Grants and training targeted at high-potential entrepreneurs through business plan competitions and business accelerators (as in Nigeria and the Western Balkans) have shown promising results on business outcomes and employment. In addition, interventions that move beyond the boundary of the entrepreneur and link firms to marketplaces (as in Nigeria, Liberia, and Egypt) may fill crucial gaps not met by training or grants.
Some priority research questions include:
- What are the important determinants of success for a high-growth-potential entrepreneur, and is human judgement best for making these predictions?
- How can programs to select high-growth potential entrepreneurs be scaled up?
- What is the role of demand constraints in limiting the growth of high-potential entrepreneurs, and how can we alleviate those constraints?
- What is the optimal firm size or type to target for driving job creation?
- Under what circumstances does firm growth lead to job creation?
To learn more about the evidence on these strategies and explore more open research questions, visit our JOI Request for Proposals page and click “JOI RFP Overview.”
An emphasis on scalability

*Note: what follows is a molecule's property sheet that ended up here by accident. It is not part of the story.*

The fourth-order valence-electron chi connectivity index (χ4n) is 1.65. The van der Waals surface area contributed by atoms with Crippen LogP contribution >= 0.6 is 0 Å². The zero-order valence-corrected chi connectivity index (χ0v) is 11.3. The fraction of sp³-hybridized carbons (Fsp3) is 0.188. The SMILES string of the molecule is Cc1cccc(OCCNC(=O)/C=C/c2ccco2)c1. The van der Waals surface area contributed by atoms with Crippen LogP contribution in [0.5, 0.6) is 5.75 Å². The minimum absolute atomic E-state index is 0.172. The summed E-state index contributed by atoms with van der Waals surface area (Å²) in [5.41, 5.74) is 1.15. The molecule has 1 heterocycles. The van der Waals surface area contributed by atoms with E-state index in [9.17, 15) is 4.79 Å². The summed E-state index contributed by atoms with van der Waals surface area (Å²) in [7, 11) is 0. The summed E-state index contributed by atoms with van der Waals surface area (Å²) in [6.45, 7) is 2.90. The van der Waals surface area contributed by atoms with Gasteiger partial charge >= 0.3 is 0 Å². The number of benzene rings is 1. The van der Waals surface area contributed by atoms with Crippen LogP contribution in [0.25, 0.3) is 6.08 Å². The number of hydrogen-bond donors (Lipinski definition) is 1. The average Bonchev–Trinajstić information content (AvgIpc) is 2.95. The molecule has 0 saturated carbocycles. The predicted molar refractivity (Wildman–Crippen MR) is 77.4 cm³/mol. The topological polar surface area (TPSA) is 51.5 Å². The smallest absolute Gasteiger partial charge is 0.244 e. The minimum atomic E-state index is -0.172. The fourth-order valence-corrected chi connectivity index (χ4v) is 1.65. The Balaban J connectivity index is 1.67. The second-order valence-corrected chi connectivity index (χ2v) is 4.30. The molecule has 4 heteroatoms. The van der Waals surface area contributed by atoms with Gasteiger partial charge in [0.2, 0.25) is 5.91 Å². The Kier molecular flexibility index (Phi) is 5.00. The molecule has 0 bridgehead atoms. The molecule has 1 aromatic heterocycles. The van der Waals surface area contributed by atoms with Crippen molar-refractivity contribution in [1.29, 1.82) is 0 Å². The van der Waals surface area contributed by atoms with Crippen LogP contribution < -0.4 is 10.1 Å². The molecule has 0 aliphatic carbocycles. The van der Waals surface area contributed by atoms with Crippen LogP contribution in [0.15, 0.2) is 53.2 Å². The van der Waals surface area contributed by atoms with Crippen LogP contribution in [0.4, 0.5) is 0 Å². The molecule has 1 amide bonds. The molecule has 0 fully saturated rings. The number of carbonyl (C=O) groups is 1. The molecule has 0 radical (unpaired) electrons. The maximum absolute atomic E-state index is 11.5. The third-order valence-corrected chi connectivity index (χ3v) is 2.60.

To bridge the gap between innovation and policy change, for these two areas JOI will prioritize research that builds off existing evidence to investigate the scaling potential of these promising programs and policies.
Evidence on how to further improve and scale up alternative business trainings and support for high-growth-potential entrepreneurs can be valuable to governments, civil society, the private sector, and foundations. To ensure the results from this research feed back into program design, we will draw out key lessons from across JOI-funded research and the broader body of evidence and work to get them into decision-makers’ hands.
Supporting entrepreneurs to grow, create jobs, and secure good livelihoods from their businesses will be an all-important policy focus in the aftermath of the Covid-induced recession, during which extreme poverty rose for the first time in two decades.
As we welcome our first round of proposals this fall, we encourage you to learn more about J-PAL’s Firms sector and the Jobs and Opportunity Initiative. We’ll post updates on funded projects later this year, and look forward to helping researchers and decision-makers translate results into action.
We welcome inquiries from funders and researchers interested in learning more about how to support this work. If you’d like to get in touch with us, please contact [email protected].